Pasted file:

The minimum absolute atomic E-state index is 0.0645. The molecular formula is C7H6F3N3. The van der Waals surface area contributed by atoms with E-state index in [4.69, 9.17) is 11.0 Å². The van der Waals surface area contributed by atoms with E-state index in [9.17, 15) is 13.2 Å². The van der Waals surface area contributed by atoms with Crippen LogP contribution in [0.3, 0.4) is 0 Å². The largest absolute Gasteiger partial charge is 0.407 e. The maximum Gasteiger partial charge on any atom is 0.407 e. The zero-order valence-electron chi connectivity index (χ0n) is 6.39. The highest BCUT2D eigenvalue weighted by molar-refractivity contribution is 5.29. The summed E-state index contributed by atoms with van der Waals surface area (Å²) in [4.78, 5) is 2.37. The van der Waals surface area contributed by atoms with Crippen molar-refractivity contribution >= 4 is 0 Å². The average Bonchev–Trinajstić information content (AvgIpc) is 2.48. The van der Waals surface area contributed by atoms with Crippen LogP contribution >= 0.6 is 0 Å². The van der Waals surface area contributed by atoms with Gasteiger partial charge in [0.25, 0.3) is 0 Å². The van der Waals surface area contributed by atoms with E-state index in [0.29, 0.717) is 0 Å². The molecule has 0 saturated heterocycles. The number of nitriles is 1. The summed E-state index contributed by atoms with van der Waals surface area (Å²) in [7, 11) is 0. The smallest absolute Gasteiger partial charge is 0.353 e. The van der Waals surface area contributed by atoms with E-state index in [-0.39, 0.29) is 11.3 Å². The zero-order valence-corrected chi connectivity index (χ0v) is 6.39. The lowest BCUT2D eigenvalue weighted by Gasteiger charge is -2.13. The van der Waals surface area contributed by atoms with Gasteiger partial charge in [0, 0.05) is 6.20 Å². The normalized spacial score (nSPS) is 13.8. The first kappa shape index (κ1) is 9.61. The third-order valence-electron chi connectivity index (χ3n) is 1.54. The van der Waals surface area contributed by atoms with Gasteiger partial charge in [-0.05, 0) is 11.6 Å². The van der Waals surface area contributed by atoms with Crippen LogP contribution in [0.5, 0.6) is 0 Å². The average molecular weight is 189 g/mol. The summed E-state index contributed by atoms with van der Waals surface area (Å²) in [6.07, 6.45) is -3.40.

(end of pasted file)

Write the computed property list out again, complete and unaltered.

The minimum absolute atomic E-state index is 0.0645. The molecular formula is C7H6F3N3. The van der Waals surface area contributed by atoms with E-state index in [4.69, 9.17) is 11.0 Å². The van der Waals surface area contributed by atoms with E-state index in [9.17, 15) is 13.2 Å². The van der Waals surface area contributed by atoms with Crippen LogP contribution in [0.3, 0.4) is 0 Å². The largest absolute Gasteiger partial charge is 0.407 e. The maximum Gasteiger partial charge on any atom is 0.407 e. The zero-order valence-electron chi connectivity index (χ0n) is 6.39. The highest BCUT2D eigenvalue weighted by molar-refractivity contribution is 5.29. The summed E-state index contributed by atoms with van der Waals surface area (Å²) in [4.78, 5) is 2.37. The van der Waals surface area contributed by atoms with Crippen molar-refractivity contribution >= 4 is 0 Å². The average Bonchev–Trinajstić information content (AvgIpc) is 2.48. The van der Waals surface area contributed by atoms with Crippen LogP contribution >= 0.6 is 0 Å². The van der Waals surface area contributed by atoms with Gasteiger partial charge in [0.25, 0.3) is 0 Å². The van der Waals surface area contributed by atoms with E-state index in [0.29, 0.717) is 0 Å². The molecule has 0 saturated heterocycles. The number of nitriles is 1. The summed E-state index contributed by atoms with van der Waals surface area (Å²) in [7, 11) is 0. The smallest absolute Gasteiger partial charge is 0.353 e. The van der Waals surface area contributed by atoms with E-state index in [-0.39, 0.29) is 11.3 Å². The zero-order valence-corrected chi connectivity index (χ0v) is 6.39. The lowest BCUT2D eigenvalue weighted by Gasteiger charge is -2.13. The van der Waals surface area contributed by atoms with Gasteiger partial charge in [0, 0.05) is 6.20 Å². The normalized spacial score (nSPS) is 13.8. The first kappa shape index (κ1) is 9.61. The third-order valence-electron chi connectivity index (χ3n) is 1.54. The van der Waals surface area contributed by atoms with Gasteiger partial charge in [-0.05, 0) is 11.6 Å². The van der Waals surface area contributed by atoms with Crippen LogP contribution in [0.5, 0.6) is 0 Å². The average molecular weight is 189 g/mol. The summed E-state index contributed by atoms with van der Waals surface area (Å²) in [6.07, 6.45) is -3.40.